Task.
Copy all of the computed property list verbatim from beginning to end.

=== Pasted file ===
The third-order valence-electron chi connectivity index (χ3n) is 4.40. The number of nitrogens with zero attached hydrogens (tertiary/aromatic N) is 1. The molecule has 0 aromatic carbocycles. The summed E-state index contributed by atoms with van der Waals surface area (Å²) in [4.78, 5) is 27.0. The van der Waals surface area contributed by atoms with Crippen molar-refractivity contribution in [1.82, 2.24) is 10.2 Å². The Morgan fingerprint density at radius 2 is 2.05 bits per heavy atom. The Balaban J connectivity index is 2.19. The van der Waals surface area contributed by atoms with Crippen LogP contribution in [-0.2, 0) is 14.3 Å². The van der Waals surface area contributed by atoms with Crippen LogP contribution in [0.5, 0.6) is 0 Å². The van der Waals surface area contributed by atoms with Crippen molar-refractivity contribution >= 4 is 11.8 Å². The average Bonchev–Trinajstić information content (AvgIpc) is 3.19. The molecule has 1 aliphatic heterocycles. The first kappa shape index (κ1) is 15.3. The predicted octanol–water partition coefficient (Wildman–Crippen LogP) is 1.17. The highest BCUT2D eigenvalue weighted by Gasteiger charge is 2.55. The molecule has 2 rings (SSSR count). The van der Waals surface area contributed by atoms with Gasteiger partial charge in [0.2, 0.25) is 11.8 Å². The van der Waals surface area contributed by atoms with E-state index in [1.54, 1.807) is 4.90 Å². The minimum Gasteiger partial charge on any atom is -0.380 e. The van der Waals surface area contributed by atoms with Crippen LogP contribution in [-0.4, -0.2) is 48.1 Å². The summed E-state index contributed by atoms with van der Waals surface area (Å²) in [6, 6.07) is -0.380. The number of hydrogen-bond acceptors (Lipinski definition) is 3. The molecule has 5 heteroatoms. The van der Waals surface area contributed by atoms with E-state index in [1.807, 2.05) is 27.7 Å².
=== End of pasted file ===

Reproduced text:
The third-order valence-electron chi connectivity index (χ3n) is 4.40. The number of nitrogens with zero attached hydrogens (tertiary/aromatic N) is 1. The molecule has 0 aromatic carbocycles. The summed E-state index contributed by atoms with van der Waals surface area (Å²) in [4.78, 5) is 27.0. The van der Waals surface area contributed by atoms with Crippen molar-refractivity contribution in [1.82, 2.24) is 10.2 Å². The Morgan fingerprint density at radius 2 is 2.05 bits per heavy atom. The Balaban J connectivity index is 2.19. The van der Waals surface area contributed by atoms with Crippen LogP contribution in [-0.2, 0) is 14.3 Å². The van der Waals surface area contributed by atoms with Crippen LogP contribution in [0.5, 0.6) is 0 Å². The van der Waals surface area contributed by atoms with Crippen molar-refractivity contribution >= 4 is 11.8 Å². The average Bonchev–Trinajstić information content (AvgIpc) is 3.19. The molecule has 1 aliphatic heterocycles. The first kappa shape index (κ1) is 15.3. The predicted octanol–water partition coefficient (Wildman–Crippen LogP) is 1.17. The highest BCUT2D eigenvalue weighted by Gasteiger charge is 2.55. The molecule has 2 rings (SSSR count). The van der Waals surface area contributed by atoms with Gasteiger partial charge in [0.2, 0.25) is 11.8 Å². The van der Waals surface area contributed by atoms with E-state index in [1.54, 1.807) is 4.90 Å². The minimum Gasteiger partial charge on any atom is -0.380 e. The van der Waals surface area contributed by atoms with Crippen LogP contribution in [-0.4, -0.2) is 48.1 Å². The summed E-state index contributed by atoms with van der Waals surface area (Å²) in [6, 6.07) is -0.380. The number of hydrogen-bond acceptors (Lipinski definition) is 3. The molecule has 5 heteroatoms. The van der Waals surface area contributed by atoms with E-state index in [1.807, 2.05) is 27.7 Å².